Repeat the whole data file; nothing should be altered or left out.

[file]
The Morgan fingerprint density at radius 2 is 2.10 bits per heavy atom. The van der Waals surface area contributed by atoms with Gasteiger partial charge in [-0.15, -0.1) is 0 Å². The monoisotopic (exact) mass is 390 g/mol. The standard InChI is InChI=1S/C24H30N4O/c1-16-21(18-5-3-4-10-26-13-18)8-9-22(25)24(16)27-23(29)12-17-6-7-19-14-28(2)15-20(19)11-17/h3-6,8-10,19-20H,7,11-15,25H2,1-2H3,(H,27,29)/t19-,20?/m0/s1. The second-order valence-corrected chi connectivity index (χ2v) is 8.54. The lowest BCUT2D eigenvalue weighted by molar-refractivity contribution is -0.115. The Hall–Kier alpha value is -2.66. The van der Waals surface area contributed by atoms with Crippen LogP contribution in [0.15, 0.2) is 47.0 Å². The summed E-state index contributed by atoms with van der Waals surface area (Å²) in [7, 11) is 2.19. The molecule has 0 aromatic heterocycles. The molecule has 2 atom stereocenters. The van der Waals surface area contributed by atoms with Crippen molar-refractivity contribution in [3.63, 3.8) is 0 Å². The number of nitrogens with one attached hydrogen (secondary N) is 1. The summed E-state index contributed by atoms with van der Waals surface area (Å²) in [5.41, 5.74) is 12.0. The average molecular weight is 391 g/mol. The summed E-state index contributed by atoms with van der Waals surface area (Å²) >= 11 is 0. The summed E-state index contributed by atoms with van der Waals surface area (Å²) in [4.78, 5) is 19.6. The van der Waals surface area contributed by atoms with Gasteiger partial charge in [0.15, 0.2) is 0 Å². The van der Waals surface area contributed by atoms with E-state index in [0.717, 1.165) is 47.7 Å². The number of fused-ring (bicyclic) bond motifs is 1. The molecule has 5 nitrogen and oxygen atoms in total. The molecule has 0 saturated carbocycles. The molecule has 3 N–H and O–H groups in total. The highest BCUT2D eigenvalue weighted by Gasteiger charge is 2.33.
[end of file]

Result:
The Morgan fingerprint density at radius 2 is 2.10 bits per heavy atom. The van der Waals surface area contributed by atoms with Gasteiger partial charge in [-0.15, -0.1) is 0 Å². The monoisotopic (exact) mass is 390 g/mol. The standard InChI is InChI=1S/C24H30N4O/c1-16-21(18-5-3-4-10-26-13-18)8-9-22(25)24(16)27-23(29)12-17-6-7-19-14-28(2)15-20(19)11-17/h3-6,8-10,19-20H,7,11-15,25H2,1-2H3,(H,27,29)/t19-,20?/m0/s1. The second-order valence-corrected chi connectivity index (χ2v) is 8.54. The lowest BCUT2D eigenvalue weighted by molar-refractivity contribution is -0.115. The Hall–Kier alpha value is -2.66. The van der Waals surface area contributed by atoms with Crippen LogP contribution in [0.15, 0.2) is 47.0 Å². The summed E-state index contributed by atoms with van der Waals surface area (Å²) in [7, 11) is 2.19. The molecule has 0 aromatic heterocycles. The molecule has 2 atom stereocenters. The van der Waals surface area contributed by atoms with Crippen molar-refractivity contribution in [3.63, 3.8) is 0 Å². The number of nitrogens with one attached hydrogen (secondary N) is 1. The summed E-state index contributed by atoms with van der Waals surface area (Å²) in [5.41, 5.74) is 12.0. The average molecular weight is 391 g/mol. The summed E-state index contributed by atoms with van der Waals surface area (Å²) >= 11 is 0. The summed E-state index contributed by atoms with van der Waals surface area (Å²) in [4.78, 5) is 19.6. The van der Waals surface area contributed by atoms with Gasteiger partial charge in [0.15, 0.2) is 0 Å². The van der Waals surface area contributed by atoms with E-state index in [0.717, 1.165) is 47.7 Å². The number of fused-ring (bicyclic) bond motifs is 1. The molecule has 5 nitrogen and oxygen atoms in total. The molecule has 0 saturated carbocycles. The molecule has 3 N–H and O–H groups in total. The highest BCUT2D eigenvalue weighted by Gasteiger charge is 2.33.